A seal for the above described purpose is provided which is formed of a single piece of molded plastic. The seal performs both the function of the locking pin and the lead and wire seal, and comprises an alongated rod for extending through the apertures in the operating handle and the handle support, said rod having a socket at one end and a locking shackle extending from the other end, said shackle being long enough to extend around the handle and pass into the socket in locking relation there. The shackle has a plurality of locking elements formed thereon so that the shackle can be pulled tightly around the handle for locking. An integral finger loop extends from the locking pin, so that the pulling on the finger loop both breaks the shackle and removes the pin.

BRIEF DESCRIPTION OF THE DRAWING

FIG. 1 is a top plan view of a seal embodying the features of the invention.

FIG. 2 is a view in side elevation of the seal of FIG. 2.

FIG. 3 is a view in side elevation of a fire extinguisher with the seal of FIGS. 1 and 2, assembled therewith.

FIG. 4 is a view of the assembly of FIG. 3 as seen from the right side.

DESCRIPTION OF THE ILLUSTRATED EMBODIMENT

Referring to the drawing there is illustrated a seal 10 which is particularly adapted for use with a fire extinguisher 12 of the CO2 type, which has a valve operating handle 14 carried on a handle support 16. The handle 14 is normally biased to the closed position, as shown, by a spring (not shown) and when in this position apertures 18 in the handle are aligned with apertures 20 in the handle support.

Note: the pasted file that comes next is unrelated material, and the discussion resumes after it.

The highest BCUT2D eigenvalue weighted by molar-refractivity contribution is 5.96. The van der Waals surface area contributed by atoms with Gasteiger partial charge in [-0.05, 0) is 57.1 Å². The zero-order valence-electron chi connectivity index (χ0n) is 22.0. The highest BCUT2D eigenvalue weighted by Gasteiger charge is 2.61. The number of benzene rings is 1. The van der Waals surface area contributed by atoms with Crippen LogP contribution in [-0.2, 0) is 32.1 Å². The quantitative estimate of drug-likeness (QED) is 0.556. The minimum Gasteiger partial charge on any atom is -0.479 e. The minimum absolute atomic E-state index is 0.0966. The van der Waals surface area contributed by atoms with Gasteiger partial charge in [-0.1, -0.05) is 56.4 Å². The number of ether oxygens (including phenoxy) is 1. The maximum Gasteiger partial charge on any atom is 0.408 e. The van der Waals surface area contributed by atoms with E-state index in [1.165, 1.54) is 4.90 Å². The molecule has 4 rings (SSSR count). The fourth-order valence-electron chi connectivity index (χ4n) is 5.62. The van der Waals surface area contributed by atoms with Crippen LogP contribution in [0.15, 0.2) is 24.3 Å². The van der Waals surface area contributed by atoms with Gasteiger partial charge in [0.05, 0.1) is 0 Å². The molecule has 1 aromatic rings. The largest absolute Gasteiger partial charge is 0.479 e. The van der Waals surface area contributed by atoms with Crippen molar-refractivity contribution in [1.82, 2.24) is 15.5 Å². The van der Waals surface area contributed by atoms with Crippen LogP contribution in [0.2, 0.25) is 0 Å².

The seal 10 is formed of a single piece of molded plastic, and comprises a locking pin 22, a finger loop 24 disposed at one end of the locking ring, a socket 26 projecting upwardly from the junction of the finger loop with the locking pin, and a shackle 28 extending from the opposite end of the locking pin.

In the illustrated embodiment the socket 26 and the shackle 28 comprising a seal of the type shown in U.S. Pat. No. 3,467,427, issued Sept. 16, 1969, with the socket comprising a hollow body having an internal passage 30 extending therethrough and internal fingers 32. The shackle 28 has a plurality of circumferential camming surfaces 34 leading to locking shoulders 36, which are sized and positioned so that the shackle may be pulled through the socket, whereby the fingers 32 are flexed outwardly by each camming surface 34 and snap back behind the shoulder 36, thereby preventing backward movement of the shackle through the socket.

The seal 10 is assembled with the fire extinguisher by inserting the shackle 28 and pin through the aligned openings 18 and 20. The end of the shackle may then be inserted into the top of the socket and drawn tightly around the handle, so that the shackle is locked in place. The seal can thereafter be removed only by fracturing the shackle.